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      09-25-2021, 10:23 AM   #23
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2000cs My personal view is that retirement status is relevant to the discussion, and is why I asked you what your volatility tolerance is. What is it?

I have seen up close and personal investors (human beings) drastically change their risk (volatility) tolerance after they pass the magic threshold of 59.5 yrs (IRA/401k handcuffs gone) and after they start receiving Social Security benefits.

This is very easily seen on the bogleheads and early-retirement sites. People who are mid-late 60s of age or older are far less volatility tolerant than people under age 60, most of whom are in the capital accumulation phase of investing. On those sites I mentioned, people in their 80s and 90s are posting. Some people aren't aware of this, and the threads degenerate into conflict. There will almost never be agreement between a 45 year old and a 90 year old on investing strategy. Yet those two ages of posters are engaging in discussion on those sites.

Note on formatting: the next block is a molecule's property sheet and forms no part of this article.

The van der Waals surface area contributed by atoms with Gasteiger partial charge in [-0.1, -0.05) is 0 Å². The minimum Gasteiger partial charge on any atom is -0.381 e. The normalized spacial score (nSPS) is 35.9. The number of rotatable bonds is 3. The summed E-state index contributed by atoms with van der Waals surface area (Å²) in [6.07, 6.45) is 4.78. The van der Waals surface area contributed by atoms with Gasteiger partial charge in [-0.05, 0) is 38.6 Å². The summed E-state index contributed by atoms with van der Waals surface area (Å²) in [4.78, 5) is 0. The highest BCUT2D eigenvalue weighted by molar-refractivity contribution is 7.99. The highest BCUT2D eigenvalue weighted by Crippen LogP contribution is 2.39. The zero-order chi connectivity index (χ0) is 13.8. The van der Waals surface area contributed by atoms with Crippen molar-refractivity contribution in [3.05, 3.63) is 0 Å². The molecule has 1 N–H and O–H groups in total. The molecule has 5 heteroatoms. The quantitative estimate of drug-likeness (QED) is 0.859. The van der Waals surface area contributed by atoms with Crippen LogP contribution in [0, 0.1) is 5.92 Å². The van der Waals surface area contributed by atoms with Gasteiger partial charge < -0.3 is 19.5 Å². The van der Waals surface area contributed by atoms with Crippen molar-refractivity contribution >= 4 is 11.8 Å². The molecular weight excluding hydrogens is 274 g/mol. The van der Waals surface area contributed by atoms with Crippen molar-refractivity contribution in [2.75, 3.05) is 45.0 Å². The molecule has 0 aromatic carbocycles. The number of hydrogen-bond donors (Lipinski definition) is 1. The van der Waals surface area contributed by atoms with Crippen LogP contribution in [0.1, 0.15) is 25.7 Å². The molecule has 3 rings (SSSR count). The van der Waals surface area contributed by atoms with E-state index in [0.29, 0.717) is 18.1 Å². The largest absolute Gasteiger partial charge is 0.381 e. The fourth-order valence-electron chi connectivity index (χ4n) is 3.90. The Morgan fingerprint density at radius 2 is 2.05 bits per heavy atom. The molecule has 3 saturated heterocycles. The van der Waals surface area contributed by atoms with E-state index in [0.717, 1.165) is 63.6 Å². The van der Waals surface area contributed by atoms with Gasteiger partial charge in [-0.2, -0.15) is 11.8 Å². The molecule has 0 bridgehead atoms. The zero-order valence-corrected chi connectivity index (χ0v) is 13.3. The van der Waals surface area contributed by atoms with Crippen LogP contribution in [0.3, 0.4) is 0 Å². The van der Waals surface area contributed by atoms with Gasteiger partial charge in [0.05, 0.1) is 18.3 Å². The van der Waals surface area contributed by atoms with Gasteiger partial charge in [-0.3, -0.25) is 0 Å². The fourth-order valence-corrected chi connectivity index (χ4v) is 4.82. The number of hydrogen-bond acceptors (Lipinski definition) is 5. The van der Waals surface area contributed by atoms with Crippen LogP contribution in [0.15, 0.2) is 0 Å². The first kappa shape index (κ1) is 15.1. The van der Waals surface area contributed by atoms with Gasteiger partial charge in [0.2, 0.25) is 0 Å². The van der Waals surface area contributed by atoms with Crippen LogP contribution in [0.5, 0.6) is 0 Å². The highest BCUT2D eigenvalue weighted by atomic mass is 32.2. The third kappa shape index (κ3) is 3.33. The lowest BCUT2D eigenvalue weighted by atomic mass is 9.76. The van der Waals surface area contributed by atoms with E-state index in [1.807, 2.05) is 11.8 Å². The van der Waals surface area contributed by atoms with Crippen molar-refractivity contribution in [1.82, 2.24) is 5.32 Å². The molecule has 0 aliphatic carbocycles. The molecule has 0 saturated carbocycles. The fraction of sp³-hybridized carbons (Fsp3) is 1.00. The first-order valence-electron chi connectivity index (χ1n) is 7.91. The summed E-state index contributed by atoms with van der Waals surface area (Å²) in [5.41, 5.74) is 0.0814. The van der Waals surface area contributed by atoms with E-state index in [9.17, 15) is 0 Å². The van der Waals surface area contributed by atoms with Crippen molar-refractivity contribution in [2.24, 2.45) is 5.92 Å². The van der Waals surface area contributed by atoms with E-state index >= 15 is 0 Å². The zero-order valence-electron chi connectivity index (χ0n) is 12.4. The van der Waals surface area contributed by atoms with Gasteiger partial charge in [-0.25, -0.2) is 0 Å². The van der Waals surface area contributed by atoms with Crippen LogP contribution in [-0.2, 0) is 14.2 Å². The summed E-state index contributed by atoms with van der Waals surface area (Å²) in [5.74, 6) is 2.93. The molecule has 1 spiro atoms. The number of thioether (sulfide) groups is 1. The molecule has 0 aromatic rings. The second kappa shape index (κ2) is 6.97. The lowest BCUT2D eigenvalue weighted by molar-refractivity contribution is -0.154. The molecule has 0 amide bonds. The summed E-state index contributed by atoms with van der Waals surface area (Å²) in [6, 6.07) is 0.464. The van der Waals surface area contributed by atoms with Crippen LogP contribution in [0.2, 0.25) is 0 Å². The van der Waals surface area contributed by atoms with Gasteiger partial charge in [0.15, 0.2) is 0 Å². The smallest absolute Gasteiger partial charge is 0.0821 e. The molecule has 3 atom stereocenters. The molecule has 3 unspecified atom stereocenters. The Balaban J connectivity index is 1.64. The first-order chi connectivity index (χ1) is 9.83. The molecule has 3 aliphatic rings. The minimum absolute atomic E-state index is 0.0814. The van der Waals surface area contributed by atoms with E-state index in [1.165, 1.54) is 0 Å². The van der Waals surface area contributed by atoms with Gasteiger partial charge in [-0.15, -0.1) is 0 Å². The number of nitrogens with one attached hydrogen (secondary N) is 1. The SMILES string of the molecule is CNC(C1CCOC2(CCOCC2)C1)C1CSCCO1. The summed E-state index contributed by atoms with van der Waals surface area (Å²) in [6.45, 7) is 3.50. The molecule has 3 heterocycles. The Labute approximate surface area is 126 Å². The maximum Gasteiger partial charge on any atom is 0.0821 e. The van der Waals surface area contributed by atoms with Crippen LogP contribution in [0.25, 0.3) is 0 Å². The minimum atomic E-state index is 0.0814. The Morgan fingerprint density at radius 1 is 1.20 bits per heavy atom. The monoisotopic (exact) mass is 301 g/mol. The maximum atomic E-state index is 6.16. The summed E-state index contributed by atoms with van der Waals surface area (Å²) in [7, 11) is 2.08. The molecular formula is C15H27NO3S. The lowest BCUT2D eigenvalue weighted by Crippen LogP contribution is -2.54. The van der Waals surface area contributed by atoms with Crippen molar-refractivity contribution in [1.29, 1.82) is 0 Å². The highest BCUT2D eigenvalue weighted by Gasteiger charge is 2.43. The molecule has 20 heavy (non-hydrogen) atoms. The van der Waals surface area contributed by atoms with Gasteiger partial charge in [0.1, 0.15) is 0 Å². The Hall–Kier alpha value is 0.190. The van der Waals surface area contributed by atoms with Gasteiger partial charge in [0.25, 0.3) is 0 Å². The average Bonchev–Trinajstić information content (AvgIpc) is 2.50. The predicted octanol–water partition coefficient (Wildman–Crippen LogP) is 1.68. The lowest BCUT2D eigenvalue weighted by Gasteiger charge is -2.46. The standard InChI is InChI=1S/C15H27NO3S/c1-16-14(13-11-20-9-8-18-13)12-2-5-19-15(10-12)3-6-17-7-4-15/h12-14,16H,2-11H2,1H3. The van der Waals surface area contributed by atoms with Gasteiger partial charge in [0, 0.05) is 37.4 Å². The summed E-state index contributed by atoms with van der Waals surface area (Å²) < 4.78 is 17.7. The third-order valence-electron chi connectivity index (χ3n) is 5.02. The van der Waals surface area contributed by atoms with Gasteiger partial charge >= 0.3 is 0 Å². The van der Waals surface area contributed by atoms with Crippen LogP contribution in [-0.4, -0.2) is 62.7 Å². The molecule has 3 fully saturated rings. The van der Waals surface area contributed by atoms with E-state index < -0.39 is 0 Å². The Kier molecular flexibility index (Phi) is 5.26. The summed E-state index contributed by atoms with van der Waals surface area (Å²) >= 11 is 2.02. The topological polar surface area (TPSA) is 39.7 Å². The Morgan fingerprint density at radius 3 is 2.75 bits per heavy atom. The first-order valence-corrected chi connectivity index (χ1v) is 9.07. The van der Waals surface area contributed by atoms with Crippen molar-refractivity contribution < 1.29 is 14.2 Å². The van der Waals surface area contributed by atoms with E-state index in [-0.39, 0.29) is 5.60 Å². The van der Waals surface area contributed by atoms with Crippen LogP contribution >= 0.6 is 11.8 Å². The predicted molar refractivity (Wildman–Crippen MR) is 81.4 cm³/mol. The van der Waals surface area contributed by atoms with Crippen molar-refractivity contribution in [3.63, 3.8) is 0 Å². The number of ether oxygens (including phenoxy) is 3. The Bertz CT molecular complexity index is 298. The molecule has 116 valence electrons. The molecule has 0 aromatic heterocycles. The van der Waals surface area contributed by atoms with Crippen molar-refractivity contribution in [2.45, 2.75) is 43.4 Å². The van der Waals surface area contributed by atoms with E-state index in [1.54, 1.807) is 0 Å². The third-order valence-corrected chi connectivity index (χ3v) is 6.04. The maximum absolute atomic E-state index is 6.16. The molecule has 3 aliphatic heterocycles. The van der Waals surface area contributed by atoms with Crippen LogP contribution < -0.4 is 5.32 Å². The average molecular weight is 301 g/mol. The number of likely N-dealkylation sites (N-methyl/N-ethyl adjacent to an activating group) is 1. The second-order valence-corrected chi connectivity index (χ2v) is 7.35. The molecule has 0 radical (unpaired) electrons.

So 2000cs if I suggest to you investments that make sense for my portfolio, and I knew that you are retired, I would anticipate the reply that "that stuff is too spicy", because of your retirement status. The discussion at that point would be pretty boring.

However, if you answer the question about your current portfolio volatility (measured by its 5yr standard deviation), we can have a productive discussion on this thread. My portfolio standard deviation, including cash, is a few points higher than SPY, with some of my holdings around twice the SPY standard deviation. Excluding cash, my standard deviation is quite a bit higher than SPY.